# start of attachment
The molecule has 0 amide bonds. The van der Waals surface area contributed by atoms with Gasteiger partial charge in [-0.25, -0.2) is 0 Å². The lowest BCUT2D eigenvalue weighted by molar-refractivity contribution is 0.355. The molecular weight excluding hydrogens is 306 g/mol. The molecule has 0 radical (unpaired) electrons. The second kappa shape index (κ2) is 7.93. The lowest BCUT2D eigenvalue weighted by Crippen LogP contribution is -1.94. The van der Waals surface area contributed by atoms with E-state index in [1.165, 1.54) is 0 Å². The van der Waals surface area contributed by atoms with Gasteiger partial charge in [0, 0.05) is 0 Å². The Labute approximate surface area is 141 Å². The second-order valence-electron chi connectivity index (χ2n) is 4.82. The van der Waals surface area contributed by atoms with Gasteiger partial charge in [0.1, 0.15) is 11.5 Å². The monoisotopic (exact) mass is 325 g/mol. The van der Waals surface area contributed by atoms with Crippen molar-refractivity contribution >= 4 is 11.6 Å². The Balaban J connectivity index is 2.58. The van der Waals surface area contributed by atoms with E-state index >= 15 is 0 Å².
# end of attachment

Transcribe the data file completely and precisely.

The molecule has 0 amide bonds. The van der Waals surface area contributed by atoms with Gasteiger partial charge in [-0.25, -0.2) is 0 Å². The lowest BCUT2D eigenvalue weighted by molar-refractivity contribution is 0.355. The molecular weight excluding hydrogens is 306 g/mol. The molecule has 0 radical (unpaired) electrons. The second kappa shape index (κ2) is 7.93. The lowest BCUT2D eigenvalue weighted by Crippen LogP contribution is -1.94. The van der Waals surface area contributed by atoms with E-state index in [1.165, 1.54) is 0 Å². The van der Waals surface area contributed by atoms with Gasteiger partial charge in [0, 0.05) is 0 Å². The Labute approximate surface area is 141 Å². The second-order valence-electron chi connectivity index (χ2n) is 4.82. The van der Waals surface area contributed by atoms with Gasteiger partial charge in [0.1, 0.15) is 11.5 Å². The monoisotopic (exact) mass is 325 g/mol. The van der Waals surface area contributed by atoms with Crippen molar-refractivity contribution >= 4 is 11.6 Å². The Balaban J connectivity index is 2.58. The van der Waals surface area contributed by atoms with E-state index >= 15 is 0 Å².